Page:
About 10 days later, Yeager was near Aztec and driving down a wash late at night with the lights off. Suddenly, he saw an orange light off to his left. “As I turned the corner, it was right there in front of me,” he says. “I took a picture of it with my phone and sat and watched it for about 20 minutes. I don’t think it knew I was there. When I turned my truck lights on to leave, it took off really fast at a right angle. I know it wasn’t a star or a plane.”

And the stories continue. Local sculptor Dave Clausen “doesn’t go looking for this stuff, it just happens.” His first sighting was back in 1974, when he was with his father on Imogene Pass near Ouray.

More recently, Clausen has had sightings in broad daylight near Dalla Mountain Park, at Junction Creek and last fall near Lightner Creek. In each of the cases, he has seen really bright lights approach and there is no sound.

If notoriety bestows credibility, then Victoria Liljenquist, of Pagosa Springs, may be as credible as they get. In 2005, Liljenquist produced a documentary about her personal encounters with other dimensions. The film, “Encounters with Angels, UFOs and Divine Messages,” won an award at the New York International Independent Film Festival and honorable mention at the Los Angeles Film Festival.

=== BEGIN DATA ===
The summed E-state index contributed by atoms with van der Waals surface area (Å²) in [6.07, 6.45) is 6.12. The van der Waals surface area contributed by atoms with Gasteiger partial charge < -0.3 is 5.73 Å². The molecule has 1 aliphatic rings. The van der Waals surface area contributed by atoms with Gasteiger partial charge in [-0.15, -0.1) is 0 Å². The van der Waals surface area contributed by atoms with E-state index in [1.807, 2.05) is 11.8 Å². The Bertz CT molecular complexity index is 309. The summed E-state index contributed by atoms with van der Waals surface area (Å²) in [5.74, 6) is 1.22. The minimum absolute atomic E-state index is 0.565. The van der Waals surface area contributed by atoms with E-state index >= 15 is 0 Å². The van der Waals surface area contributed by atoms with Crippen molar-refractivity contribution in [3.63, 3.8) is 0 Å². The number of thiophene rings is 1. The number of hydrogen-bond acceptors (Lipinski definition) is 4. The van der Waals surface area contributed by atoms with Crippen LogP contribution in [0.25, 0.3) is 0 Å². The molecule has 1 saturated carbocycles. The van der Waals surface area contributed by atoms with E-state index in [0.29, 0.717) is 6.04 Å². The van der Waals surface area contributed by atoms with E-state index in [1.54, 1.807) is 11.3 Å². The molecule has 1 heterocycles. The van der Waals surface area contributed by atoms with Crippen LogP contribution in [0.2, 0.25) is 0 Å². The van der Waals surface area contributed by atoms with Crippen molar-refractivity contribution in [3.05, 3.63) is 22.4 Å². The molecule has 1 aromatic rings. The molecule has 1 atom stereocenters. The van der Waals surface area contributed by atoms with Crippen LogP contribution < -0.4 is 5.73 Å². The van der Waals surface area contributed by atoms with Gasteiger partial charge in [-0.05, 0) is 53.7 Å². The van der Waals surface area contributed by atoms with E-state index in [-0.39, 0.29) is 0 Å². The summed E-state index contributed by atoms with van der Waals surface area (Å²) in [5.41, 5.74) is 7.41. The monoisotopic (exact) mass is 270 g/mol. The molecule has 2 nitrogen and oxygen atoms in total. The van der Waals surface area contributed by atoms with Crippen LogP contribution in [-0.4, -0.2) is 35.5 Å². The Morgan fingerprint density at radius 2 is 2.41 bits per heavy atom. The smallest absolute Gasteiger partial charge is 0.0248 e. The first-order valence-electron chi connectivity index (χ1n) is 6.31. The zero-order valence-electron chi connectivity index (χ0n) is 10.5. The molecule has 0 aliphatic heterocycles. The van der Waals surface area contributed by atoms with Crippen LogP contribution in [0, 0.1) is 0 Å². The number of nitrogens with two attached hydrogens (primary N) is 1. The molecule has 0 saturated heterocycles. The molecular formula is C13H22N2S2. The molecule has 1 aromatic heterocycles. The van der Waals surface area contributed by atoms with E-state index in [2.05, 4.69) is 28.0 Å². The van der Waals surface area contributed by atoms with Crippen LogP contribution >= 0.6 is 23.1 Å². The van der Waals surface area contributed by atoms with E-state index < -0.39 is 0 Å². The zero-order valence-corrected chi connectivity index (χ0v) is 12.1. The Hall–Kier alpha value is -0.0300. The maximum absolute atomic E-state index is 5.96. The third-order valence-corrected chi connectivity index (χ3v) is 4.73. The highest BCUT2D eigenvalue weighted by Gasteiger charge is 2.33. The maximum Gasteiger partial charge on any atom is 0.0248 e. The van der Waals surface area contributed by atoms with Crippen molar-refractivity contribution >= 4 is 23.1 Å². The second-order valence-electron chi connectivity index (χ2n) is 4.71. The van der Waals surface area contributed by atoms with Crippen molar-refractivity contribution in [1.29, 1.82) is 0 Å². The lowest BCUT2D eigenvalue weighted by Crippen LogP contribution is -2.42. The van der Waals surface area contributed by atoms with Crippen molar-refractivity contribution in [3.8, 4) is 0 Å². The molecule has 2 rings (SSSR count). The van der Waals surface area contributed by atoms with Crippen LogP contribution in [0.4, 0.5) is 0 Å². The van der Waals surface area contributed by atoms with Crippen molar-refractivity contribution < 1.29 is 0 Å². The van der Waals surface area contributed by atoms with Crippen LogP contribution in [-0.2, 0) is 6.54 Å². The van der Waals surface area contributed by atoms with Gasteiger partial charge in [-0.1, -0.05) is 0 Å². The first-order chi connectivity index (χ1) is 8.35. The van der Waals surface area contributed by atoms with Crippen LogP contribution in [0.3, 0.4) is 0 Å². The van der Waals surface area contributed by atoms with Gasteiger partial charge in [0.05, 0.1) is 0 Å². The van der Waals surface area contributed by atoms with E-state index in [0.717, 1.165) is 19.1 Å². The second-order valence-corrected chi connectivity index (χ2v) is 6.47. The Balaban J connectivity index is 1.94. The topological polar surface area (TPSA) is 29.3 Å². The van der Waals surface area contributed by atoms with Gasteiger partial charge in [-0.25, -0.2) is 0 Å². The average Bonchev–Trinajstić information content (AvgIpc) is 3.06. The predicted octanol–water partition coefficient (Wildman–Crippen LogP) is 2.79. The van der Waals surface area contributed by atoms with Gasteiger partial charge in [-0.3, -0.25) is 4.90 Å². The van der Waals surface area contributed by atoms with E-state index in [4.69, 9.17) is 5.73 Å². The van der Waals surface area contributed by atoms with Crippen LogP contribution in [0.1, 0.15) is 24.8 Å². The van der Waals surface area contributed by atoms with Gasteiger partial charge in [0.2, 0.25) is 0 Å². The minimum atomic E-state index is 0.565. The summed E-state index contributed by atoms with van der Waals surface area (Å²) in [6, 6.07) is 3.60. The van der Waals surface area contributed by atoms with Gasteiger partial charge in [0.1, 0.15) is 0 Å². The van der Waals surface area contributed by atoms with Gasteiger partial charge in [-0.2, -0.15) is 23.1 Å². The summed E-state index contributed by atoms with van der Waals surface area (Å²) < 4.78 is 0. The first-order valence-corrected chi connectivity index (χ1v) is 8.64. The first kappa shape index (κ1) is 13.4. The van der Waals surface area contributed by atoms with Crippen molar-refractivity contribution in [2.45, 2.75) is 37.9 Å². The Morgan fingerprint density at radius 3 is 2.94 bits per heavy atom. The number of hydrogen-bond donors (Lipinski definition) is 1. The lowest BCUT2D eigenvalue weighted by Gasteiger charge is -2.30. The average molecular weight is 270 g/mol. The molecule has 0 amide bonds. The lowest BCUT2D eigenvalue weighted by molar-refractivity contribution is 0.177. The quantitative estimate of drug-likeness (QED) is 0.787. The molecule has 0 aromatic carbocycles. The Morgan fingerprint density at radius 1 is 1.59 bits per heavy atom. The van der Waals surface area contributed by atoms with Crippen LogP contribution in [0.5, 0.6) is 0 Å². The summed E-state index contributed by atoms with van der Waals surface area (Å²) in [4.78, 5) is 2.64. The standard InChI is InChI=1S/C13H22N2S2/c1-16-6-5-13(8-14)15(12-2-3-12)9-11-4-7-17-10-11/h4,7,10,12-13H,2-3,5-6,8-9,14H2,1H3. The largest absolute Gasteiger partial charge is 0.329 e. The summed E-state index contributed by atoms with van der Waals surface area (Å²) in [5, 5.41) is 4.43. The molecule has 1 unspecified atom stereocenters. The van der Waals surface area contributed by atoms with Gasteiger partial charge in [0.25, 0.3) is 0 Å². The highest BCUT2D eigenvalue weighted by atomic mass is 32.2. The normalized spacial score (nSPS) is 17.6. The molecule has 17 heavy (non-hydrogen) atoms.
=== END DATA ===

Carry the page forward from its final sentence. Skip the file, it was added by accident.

By using the night vision setting on her camera she has captured the visiting ships on film. “The colored lights from the ships are reflected in the water as they hover very low above the lake outside my home,” she explains.

Liljenquist’s documentary includes press coverage of her prediction that a cigar shaped craft would appear at the 2002 Olympic Winter Games in Salt Lake City. The UFO sighting was captured on film on the very day and the time originally predicted.

She has been interviewed on the Coast to Coast radio show with a worldwide listening audience of 18 million people. Having lectured all over the United States at colleges and conferences, she has amassed a worldwide following of believers.